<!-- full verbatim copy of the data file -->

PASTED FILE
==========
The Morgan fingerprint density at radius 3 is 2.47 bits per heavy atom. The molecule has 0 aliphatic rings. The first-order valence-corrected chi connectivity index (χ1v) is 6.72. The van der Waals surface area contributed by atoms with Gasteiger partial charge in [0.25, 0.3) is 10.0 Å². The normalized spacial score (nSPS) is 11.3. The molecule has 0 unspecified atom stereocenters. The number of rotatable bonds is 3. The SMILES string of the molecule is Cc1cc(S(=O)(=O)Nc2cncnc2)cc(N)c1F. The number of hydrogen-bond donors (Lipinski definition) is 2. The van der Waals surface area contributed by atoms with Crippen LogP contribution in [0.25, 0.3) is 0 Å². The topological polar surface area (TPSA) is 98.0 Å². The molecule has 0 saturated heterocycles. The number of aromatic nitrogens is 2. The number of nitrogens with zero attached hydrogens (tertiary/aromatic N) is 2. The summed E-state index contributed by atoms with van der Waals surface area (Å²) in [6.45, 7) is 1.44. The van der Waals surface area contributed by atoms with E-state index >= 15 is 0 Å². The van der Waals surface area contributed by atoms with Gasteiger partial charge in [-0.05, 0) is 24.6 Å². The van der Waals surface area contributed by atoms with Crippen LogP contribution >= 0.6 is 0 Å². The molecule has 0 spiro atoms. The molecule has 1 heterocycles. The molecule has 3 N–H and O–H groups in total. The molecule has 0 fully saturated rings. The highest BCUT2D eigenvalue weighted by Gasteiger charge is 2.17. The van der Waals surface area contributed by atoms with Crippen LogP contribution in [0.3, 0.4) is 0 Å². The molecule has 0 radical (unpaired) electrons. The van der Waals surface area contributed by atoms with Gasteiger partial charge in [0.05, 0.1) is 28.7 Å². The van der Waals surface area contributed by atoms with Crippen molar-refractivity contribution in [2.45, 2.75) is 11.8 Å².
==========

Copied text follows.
The Morgan fingerprint density at radius 3 is 2.47 bits per heavy atom. The molecule has 0 aliphatic rings. The first-order valence-corrected chi connectivity index (χ1v) is 6.72. The van der Waals surface area contributed by atoms with Gasteiger partial charge in [0.25, 0.3) is 10.0 Å². The normalized spacial score (nSPS) is 11.3. The molecule has 0 unspecified atom stereocenters. The number of rotatable bonds is 3. The SMILES string of the molecule is Cc1cc(S(=O)(=O)Nc2cncnc2)cc(N)c1F. The number of hydrogen-bond donors (Lipinski definition) is 2. The van der Waals surface area contributed by atoms with Crippen LogP contribution in [0.25, 0.3) is 0 Å². The topological polar surface area (TPSA) is 98.0 Å². The molecule has 0 saturated heterocycles. The number of aromatic nitrogens is 2. The number of nitrogens with zero attached hydrogens (tertiary/aromatic N) is 2. The summed E-state index contributed by atoms with van der Waals surface area (Å²) in [6.45, 7) is 1.44. The van der Waals surface area contributed by atoms with E-state index >= 15 is 0 Å². The van der Waals surface area contributed by atoms with Gasteiger partial charge in [-0.05, 0) is 24.6 Å². The van der Waals surface area contributed by atoms with Crippen LogP contribution >= 0.6 is 0 Å². The molecule has 0 spiro atoms. The molecule has 1 heterocycles. The molecule has 3 N–H and O–H groups in total. The molecule has 0 fully saturated rings. The highest BCUT2D eigenvalue weighted by Gasteiger charge is 2.17. The van der Waals surface area contributed by atoms with Crippen LogP contribution in [0.3, 0.4) is 0 Å². The molecule has 0 radical (unpaired) electrons. The van der Waals surface area contributed by atoms with Gasteiger partial charge in [0.05, 0.1) is 28.7 Å². The van der Waals surface area contributed by atoms with Crippen molar-refractivity contribution in [2.45, 2.75) is 11.8 Å².